Florida: Panhandle Storms Slow Planting – USDA

    Crop Progress and Condition for the Week Ending April 19, 2015.

    Field Crops: There was an average of 5.6 days suitable for field work this past week, down from 6.5 days in the previous week. The Panhandle received large amounts of rain this past week. There were unofficial reports of 12 and 13 inches of rainfall in the Panhandle. Severe weather conditions have planting stopped until the ground dries out.

    In Leon County low areas in fields were flooded. Jackson County reported standing water and road closures throughout the county. Corn and cotton planting has been delayed due to wet conditions. Flagler, Putnam, and Dixie counties received less rain this past week and planting of corn continued. Insect issues in hayfields in Pasco County started.

    Weather Summary: According to Florida’s Automated Weather Network (FAWN), rainfall ranged from no rain to 6.07 inches across the State. Marianna (Jackson County) received the most rain with 6.07 inches and Jay (Santa Rosa County) received 6.02 inches. Per the U.S. Drought Monitor, Florida was 68 percent drought free this past week.

    Temperatures ranged from 62 degrees for night time lows to 94 degrees for day time highs, across the State. The highest temperature was 94 degrees in Sebring (Highlands County) and Lake Alfred (Polk County). The lowest temperature in the State was 62 degrees in Defuniak Springs (Walton County).

    Fruit and Vegetables: Leafy greens were harvested, watermelon planting completed, and potatoes were dug in Flagler and Putnam counties this past week. Southwest Florida received widely scattered showers several days this past week.

    Blueberry harvest was in full swing in Charlotte County and harvesting of peaches in Charlotte County slowed. Vegetable growers harvested beans, beets, cantaloupes, collards, cucumbers, herbs, kale, peppers, squash, tomatoes, and an increasing volume of watermelons. Miami-Dade County farmers marketed strawberries, sweet corn, and green beans. Harvesting and replanting of okra and sweet potatoes was on-going.

    Livestock and Pastures: In the Panhandle, pastures had standing water in low areas. In Flagler County, most cows have calved. Pasture quality in southwest Florida showed improvement in locations that received rain this past week. Statewide, the cattle condition was mostly good, while the winter forage and pasture condition was poor to good.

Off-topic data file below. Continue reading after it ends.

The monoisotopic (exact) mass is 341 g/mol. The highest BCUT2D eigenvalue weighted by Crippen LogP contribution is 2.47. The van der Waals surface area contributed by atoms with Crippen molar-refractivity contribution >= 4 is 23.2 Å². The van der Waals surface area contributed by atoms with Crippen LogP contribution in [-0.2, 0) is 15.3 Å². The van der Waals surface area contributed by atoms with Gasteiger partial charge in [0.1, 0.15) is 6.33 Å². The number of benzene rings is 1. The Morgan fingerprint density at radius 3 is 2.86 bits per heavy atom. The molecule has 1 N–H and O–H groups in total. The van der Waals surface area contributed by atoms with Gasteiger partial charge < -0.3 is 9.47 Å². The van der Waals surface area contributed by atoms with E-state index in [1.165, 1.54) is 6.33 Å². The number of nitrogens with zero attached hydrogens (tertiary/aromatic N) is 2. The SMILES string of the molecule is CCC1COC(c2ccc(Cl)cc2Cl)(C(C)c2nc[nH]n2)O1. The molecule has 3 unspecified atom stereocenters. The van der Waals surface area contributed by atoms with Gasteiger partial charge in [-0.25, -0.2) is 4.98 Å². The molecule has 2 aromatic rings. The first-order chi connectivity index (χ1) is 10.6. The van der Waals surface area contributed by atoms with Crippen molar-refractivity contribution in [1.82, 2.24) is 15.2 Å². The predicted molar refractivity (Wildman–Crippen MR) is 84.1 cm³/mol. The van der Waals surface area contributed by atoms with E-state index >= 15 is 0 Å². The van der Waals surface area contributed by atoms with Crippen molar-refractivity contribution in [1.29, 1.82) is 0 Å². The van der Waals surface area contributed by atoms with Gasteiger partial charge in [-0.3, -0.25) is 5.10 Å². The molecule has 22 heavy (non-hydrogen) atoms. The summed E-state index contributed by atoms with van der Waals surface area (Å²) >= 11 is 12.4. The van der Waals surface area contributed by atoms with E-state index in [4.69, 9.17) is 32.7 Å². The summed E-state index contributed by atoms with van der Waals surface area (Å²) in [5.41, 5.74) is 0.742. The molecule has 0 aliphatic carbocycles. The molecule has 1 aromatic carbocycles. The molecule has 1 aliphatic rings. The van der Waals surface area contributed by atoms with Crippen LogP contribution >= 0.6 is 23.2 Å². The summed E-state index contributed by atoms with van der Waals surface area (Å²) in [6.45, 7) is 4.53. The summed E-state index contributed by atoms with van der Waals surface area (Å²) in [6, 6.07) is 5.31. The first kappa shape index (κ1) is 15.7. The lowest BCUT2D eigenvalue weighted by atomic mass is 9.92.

Citrus: Daily high temperatures were about two to five degrees above average all week, reaching the high 80s to low 90s on most days. Minimum nighttime and early morning temperatures were mostly in the upper 60s and low 70s. All counties in the citrus growing region had some rain.

    The highest amounts were in Kenansville (Osceola County) and in Frostproof (Polk County), both at just over two inches. The least was in Lake Alfred (Polk County) at 0.19 inches. As per the U.S. Drought Monitor, last updated April 14, 2015, abnormally dry conditions cover Collier, Hendry, and Glades counties and the southern portion of Okeechobee and Martin counties.

    Valencia weekly preliminary utilization was over four million boxes for the first time this season, primarily for the processed market. Only Valencias and red grapefruit had a significant amount of fruit harvested for the fresh market. All the white grapefruit that was harvested went to processing plants. All other varieties were finished or winding up for the season.

    Most grove owners were still irrigating to keep water in the ground and on the tress; some were applying herbicide and mowing. Various stages of fruit for next season’s crop, from pea size and to marble size, were apparent on all varieties.

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